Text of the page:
PA Supreme Court Declines to Adopt Third Restatement

As the Nicolson Law Group reported in January of 2014, courts across Pennsylvania have been struggling to consistently apply substantive products liability law while waiting for a decision from the Pennsylvania Supreme Court in Tincher v. Omega-Flex, 64 A.3d 626 (Pa. 2013).  The justices heard oral arguments in Tincher on October 15, 2013, and the Court released its decision on November 19, 2014.  See Tincher v. Omega Flex, Inc., No. 17 MAP 2013 (Pa. Nov. 19, 2014 Castille, C.J.).  This highly anticipated opinion addressed the question of whether the Court would replace the Second Restatement with the Third Restatement.  In declining to adopt the Third Restatement, the Pennsylvania Supreme Court affirmed the Second Restatement, but overruled its 1978 ruling in Azzarello v. Black Brothers. 391 A.2d 1020 (Pa. 1978).

Although the Pennsylvania Supreme Court confirmed its adherence to the Second Restatement in Tincher, it abandoned its prior approach to applying it.  In its comprehensive, 137 page opinion, the Court created an entirely new framework within which the Second Restatement will be applied.  The Tincher opinion aims to bring clarity to an area of law that has been in disarray since the Azzarello decision.

In Azzarello, the Pennsylvania Supreme Court held that negligence principles should be completely segregated from strict liability.  This holding proved impractical in application because, as the Tincher Court explained, “the character of the product and the conduct of the manufacturer are largely inseparable.”  Tincher, No. 17 MAP 2013 at 66.

Tincher transfers authority from the Judge to the Jury.

The Azzerello court allocated decision-making responsibilities in strict liability cases between the trial court and the jury, mandating that the court would determine whether a product was unreasonably dangerous using the risk-utility test and then the jury would subsequently “resolve any dispute as to the condition of the product, as a separate question.” Tincher, No. 17 MAP 2013 at 129.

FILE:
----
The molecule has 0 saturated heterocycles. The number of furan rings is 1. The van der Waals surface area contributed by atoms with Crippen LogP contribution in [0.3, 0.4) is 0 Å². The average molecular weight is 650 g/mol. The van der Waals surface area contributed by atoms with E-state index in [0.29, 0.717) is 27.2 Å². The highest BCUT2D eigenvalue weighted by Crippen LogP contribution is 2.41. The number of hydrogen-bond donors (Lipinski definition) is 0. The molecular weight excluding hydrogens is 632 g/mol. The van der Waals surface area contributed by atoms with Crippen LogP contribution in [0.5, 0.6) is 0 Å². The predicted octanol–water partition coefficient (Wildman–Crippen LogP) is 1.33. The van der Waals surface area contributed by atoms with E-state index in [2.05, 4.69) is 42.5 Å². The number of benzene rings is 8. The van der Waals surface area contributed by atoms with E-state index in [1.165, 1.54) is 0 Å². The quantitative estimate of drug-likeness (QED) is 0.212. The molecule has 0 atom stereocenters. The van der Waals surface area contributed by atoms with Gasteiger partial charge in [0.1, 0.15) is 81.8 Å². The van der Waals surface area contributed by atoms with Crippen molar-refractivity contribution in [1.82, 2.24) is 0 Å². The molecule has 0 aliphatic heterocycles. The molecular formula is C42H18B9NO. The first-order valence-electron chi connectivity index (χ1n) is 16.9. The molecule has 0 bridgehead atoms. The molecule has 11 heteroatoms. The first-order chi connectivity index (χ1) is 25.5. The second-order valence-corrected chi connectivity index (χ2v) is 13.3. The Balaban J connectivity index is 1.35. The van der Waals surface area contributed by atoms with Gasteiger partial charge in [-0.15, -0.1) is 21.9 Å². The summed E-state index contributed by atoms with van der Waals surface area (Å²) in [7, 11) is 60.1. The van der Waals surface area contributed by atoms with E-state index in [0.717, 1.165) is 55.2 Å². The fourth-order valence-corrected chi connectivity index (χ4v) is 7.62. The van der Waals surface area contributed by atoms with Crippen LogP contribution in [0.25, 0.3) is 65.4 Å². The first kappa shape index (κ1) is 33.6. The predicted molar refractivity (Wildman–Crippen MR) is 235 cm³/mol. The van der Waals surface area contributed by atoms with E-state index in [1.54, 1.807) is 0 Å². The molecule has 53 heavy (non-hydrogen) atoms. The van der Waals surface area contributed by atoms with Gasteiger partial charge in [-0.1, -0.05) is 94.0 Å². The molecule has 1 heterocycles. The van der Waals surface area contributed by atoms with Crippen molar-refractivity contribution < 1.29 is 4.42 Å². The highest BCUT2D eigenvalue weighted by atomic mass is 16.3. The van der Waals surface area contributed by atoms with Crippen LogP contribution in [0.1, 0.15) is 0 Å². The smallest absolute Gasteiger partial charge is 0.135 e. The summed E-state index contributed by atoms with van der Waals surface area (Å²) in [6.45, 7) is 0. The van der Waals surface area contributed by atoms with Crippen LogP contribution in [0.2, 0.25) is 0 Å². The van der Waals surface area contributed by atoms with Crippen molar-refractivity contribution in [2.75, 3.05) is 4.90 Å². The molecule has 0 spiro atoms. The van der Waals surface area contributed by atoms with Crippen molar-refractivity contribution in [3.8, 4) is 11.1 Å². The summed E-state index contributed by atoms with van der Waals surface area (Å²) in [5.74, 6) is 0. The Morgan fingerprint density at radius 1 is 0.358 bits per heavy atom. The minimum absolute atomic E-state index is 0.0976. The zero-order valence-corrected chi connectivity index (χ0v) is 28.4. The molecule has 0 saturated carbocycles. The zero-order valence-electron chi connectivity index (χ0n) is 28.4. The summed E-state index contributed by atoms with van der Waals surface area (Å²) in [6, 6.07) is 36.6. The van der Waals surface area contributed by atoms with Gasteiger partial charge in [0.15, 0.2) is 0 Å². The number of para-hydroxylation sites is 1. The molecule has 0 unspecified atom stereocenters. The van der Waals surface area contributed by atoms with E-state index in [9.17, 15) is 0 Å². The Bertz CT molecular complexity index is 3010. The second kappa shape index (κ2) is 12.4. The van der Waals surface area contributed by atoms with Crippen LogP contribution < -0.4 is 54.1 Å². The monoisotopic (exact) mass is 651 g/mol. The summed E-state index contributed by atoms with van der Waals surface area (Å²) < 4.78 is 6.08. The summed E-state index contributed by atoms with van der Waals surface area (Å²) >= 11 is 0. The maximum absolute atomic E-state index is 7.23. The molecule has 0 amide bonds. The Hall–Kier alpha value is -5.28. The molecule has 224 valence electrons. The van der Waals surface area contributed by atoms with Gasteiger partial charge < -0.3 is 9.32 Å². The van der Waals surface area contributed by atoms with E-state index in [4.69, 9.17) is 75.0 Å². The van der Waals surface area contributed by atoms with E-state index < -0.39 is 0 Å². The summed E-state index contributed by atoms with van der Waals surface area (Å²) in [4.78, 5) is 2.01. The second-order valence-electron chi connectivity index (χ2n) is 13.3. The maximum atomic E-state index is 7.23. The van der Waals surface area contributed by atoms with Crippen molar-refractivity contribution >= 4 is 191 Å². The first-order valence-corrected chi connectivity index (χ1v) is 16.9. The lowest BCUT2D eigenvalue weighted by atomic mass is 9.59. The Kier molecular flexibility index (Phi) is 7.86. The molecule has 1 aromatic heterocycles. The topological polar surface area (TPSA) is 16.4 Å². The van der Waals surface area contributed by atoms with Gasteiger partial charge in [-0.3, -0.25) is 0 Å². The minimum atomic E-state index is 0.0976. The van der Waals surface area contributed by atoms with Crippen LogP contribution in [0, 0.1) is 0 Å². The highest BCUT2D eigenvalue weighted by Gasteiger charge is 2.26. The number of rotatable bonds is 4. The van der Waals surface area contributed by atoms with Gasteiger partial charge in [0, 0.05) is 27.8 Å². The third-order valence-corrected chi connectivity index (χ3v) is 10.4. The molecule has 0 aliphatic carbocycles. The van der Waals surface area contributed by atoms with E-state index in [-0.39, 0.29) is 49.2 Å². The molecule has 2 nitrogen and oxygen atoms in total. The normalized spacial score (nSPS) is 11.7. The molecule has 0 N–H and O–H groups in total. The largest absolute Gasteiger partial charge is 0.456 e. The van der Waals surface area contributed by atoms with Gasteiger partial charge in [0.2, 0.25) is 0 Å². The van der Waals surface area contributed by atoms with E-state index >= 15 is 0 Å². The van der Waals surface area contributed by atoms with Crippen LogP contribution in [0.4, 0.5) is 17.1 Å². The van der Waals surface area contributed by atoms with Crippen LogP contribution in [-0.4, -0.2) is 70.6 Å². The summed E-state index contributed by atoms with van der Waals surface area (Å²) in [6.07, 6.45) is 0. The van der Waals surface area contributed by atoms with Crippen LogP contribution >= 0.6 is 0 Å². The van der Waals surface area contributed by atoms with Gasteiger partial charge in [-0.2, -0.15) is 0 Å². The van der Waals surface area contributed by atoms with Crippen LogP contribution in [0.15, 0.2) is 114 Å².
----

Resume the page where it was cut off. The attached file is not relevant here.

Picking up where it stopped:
The Tincher Court explained that separating these two issues was “impracticable and inconsistent with the theory of strict liability.”  Id.  The Court overruled this Azzerello principle and stated that all questions relating to “the credibility of witnesses and testimony offered, the weight of evidence relevant to the risk-utility analysis, and whether a party has met the burden to prove the elements of the strict liability cause of action” are issues for the finder of fact.  Id. at 131.  The Court emphasized that these questions should only be removed from the jury if they relate to responsibilities that are traditionally assigned to judges in their capacity as gate-keepers- ruling on dispositive motions, for example.  

The Tincher Court emphasized that whether a product is defective depends upon whether that product is unreasonably dangerous and found that the Azzarello Court erred by separating these two inquiries. As a result of the Tincher holding, juries in products liability cases are empowered, as they will now take on a role that Azzarello had assigned to the Court.  The jury now has the ability to use the risk-utility analysis in their deliberations.  In addition, this aspect of the Tincher decision may result in an advantage for defendants, as the risk-utility determination will no longer be made by the trial court, based on plaintiff’s facts.   

Tincher changes the standard of proof for strict liability claims.

The Tincher Court also explicitly overruled the standard of proof set forth in Azzarello.  The Azzarello Court instructed the jury to find that a product was unreasonably dangerous unless the seller “provided with the product every element necessary to make it safe for use.”  Id. at 10 (quoting Azzarello jury instructions).  This standard of proof deviated from the two standards generally used in jurisdictions following the Second Restatement: the consumer expectation test and the risk-utility test.  The consumer expectation test defines a “defective condition” as a condition that is dangerous beyond the reasonable consumer’s contemplations upon normal use.   Id. at 94.  The risk-utility standard, on the other hand, finds that a product is in a defective condition if a “reasonable person” would conclude that the probability and seriousness of harm caused by the product outweigh the burden or costs of taking precautions.  Id. at 98.